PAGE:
High on Scafell Pike the routes are all on rock and not clearly marked.  The route from Wasdale is fairly easy to follow in good visibility, but it is easy to take a wrong turn or miss the route completely when the visibility is poor (again, not unusual), especially when descending from the summit.  Navigation errors are quite common here.  The rock cairns on and around Scafell Pike can be very misleading, it is essential to use a map and compass to find the correct route off the mountain in anything other than perfect visibility.  The lower part of the route to/from Wasdale, below the top of Brown Tongue is relatively straightforward to follow, but care is still needed. The two routes from Seathwaite (the Corridor Route and the Esk Hause route) both require particularly careful navigation, especially in poor conditions.

If Snowdon is tackled at night, this too can present problems, even on the Llanberis Path which is probably the easiest route to follow. The area below the summit around Bwlch Glas and down to Clogwyn requires the most care.

Two common navigation errors on Snowdon are:-

a) To miss the start of the PYG Track on Bwlch Glas when coming down from the summit and to continue down on the Llanberis Path.  Alternatively when intending to use the Llanberis Path to take the PYG Track by mistake, or even worse to head for Crib y Ddysgl.  There is a large finger stone on Bwlch Glas marking the top of the PYG Track.

b) When using the PYG Track to climb Snowdon to inadvertently start climbing up towards Crib Goch at Bwlch y Moch instead of continuing on the PYG Track over the twin stiles.  This has led to walkers with insufficient experience on rock getting into difficulties and requiring Mountain Rescue assistance!

Bwlch y Moch on Snowdon PYG Track  

This is Bwlch y Moch on the Snowdon PYG Track, looking over Llyn (lake) Llydaw towards the cliffs of Y Lliwedd on the far side of the Snowdon Horseshoe. The summit of Snowdon is just to the right of the picture and the PYG Track is the lower path which goes more or less straight on over the two side-by-side stiles centre right. The track leading up on the right of the picture heads up towards Crib Goch, which is a tough and very exposed ridge scrambling route to Snowdon.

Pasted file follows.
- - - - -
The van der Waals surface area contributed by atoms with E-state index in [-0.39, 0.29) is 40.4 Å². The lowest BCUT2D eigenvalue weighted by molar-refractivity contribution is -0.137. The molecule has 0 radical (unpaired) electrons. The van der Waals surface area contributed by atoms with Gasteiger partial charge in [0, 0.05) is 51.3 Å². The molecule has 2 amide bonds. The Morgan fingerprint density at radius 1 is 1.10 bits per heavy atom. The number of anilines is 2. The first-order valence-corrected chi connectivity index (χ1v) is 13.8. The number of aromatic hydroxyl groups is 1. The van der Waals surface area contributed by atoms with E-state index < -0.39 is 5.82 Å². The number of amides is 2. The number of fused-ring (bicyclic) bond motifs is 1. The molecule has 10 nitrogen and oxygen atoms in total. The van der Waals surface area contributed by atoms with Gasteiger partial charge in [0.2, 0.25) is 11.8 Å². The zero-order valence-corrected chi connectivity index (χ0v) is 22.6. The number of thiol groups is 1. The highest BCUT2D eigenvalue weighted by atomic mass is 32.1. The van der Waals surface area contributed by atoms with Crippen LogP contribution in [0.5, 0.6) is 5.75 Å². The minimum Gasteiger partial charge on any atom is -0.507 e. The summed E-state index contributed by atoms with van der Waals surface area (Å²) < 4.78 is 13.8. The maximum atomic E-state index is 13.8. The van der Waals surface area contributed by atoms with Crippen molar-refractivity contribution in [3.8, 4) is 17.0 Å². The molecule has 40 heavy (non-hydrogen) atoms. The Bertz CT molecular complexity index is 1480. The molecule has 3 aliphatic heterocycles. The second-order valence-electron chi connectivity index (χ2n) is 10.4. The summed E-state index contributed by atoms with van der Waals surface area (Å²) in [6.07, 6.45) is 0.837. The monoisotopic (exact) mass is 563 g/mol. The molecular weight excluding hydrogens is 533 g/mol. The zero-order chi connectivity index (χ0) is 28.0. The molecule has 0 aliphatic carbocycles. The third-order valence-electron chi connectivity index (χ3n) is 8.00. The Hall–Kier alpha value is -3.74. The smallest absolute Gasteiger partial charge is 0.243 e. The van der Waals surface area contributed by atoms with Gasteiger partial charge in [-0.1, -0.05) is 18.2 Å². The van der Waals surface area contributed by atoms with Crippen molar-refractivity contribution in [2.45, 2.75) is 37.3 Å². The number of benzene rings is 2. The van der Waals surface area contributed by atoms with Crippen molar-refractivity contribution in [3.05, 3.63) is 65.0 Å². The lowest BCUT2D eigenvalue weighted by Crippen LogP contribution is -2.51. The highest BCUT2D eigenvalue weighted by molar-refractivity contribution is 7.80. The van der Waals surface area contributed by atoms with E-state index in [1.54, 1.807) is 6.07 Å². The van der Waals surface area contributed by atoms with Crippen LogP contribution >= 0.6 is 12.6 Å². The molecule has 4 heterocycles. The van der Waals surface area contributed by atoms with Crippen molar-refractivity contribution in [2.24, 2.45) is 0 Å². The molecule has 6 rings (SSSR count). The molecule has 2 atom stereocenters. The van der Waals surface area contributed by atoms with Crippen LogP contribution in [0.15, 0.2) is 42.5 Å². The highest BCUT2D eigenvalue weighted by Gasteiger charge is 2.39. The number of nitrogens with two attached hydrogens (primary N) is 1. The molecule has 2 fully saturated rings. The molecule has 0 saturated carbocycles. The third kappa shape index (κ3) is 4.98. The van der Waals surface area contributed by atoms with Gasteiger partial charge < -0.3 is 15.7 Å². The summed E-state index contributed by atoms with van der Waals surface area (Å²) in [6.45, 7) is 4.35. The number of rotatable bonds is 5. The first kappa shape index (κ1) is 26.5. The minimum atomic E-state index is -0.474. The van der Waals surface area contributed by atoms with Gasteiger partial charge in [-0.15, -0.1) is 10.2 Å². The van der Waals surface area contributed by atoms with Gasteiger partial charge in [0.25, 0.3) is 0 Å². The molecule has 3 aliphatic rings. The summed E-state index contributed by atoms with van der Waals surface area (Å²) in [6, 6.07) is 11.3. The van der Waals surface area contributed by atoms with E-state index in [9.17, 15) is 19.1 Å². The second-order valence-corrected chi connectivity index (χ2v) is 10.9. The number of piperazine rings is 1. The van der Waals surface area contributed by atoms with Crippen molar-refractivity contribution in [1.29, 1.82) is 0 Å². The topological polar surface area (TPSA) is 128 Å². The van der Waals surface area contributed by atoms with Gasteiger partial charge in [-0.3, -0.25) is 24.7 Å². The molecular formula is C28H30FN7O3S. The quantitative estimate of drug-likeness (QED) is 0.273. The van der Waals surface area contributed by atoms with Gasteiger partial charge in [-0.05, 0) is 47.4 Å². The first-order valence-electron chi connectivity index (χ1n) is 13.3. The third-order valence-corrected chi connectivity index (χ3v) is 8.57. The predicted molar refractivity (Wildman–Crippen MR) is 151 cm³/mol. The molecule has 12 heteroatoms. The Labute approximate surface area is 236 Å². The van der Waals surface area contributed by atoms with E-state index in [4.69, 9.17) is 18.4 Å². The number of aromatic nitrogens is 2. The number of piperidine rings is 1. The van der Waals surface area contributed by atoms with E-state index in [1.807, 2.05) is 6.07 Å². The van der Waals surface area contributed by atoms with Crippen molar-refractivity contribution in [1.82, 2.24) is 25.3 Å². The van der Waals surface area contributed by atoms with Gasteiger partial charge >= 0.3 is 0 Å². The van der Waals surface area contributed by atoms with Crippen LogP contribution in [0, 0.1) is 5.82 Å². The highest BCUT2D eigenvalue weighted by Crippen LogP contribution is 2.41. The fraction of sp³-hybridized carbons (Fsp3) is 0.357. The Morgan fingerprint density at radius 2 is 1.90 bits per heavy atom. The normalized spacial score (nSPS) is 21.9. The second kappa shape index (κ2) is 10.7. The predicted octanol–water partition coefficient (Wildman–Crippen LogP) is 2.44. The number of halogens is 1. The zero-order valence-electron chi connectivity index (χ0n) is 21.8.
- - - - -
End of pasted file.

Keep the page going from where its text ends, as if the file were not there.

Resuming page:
To avoid causing unnecessary erosion on the mountains please keep to the paths and do not take shortcuts.

All the above needs to be considered carefully when planning a challenge schedule, and also the need to respect the local communities and protect sensitive environments.  The Institute of Fundraising Code of Conduct agreed with the major charities states that teams should not arrive or depart inhabited areas at unsocial hours (originally defined as between midnight and 5AM), so please respect this and try to avoid arriving or departing Wasdale Head or Seathwaite at a time that could disturb the local communities.

The Mountain Navigation page contains plenty of information on basic navigation techniques using map, compass and GPS.  A useful and practical guide to completing the Three Peaks safely is also included in the Beacon Maps 2017 Challenge Team Pack.